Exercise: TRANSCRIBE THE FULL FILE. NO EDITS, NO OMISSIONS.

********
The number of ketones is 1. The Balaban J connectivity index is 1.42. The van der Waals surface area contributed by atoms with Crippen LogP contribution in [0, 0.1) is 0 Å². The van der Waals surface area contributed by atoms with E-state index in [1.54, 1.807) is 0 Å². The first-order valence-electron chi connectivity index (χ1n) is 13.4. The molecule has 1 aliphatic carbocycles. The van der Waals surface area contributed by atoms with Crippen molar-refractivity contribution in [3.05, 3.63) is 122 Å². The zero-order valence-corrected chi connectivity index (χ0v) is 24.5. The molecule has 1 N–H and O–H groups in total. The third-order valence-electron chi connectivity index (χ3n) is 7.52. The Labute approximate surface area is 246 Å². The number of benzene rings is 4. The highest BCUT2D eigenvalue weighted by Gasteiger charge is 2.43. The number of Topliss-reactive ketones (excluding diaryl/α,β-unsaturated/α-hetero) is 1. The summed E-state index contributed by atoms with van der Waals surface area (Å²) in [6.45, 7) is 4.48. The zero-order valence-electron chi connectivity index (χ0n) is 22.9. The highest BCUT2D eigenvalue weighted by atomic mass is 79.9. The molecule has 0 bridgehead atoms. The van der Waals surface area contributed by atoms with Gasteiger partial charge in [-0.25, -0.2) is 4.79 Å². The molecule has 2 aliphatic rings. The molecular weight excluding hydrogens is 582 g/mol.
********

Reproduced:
The number of ketones is 1. The Balaban J connectivity index is 1.42. The van der Waals surface area contributed by atoms with Crippen LogP contribution in [0, 0.1) is 0 Å². The van der Waals surface area contributed by atoms with E-state index in [1.54, 1.807) is 0 Å². The first-order valence-electron chi connectivity index (χ1n) is 13.4. The molecule has 1 aliphatic carbocycles. The van der Waals surface area contributed by atoms with Crippen molar-refractivity contribution in [3.05, 3.63) is 122 Å². The zero-order valence-corrected chi connectivity index (χ0v) is 24.5. The molecule has 1 N–H and O–H groups in total. The third-order valence-electron chi connectivity index (χ3n) is 7.52. The Labute approximate surface area is 246 Å². The number of benzene rings is 4. The highest BCUT2D eigenvalue weighted by Gasteiger charge is 2.43. The number of Topliss-reactive ketones (excluding diaryl/α,β-unsaturated/α-hetero) is 1. The summed E-state index contributed by atoms with van der Waals surface area (Å²) in [6.45, 7) is 4.48. The zero-order valence-electron chi connectivity index (χ0n) is 22.9. The highest BCUT2D eigenvalue weighted by atomic mass is 79.9. The molecule has 0 bridgehead atoms. The van der Waals surface area contributed by atoms with Gasteiger partial charge in [-0.25, -0.2) is 4.79 Å². The molecule has 2 aliphatic rings. The molecular weight excluding hydrogens is 582 g/mol.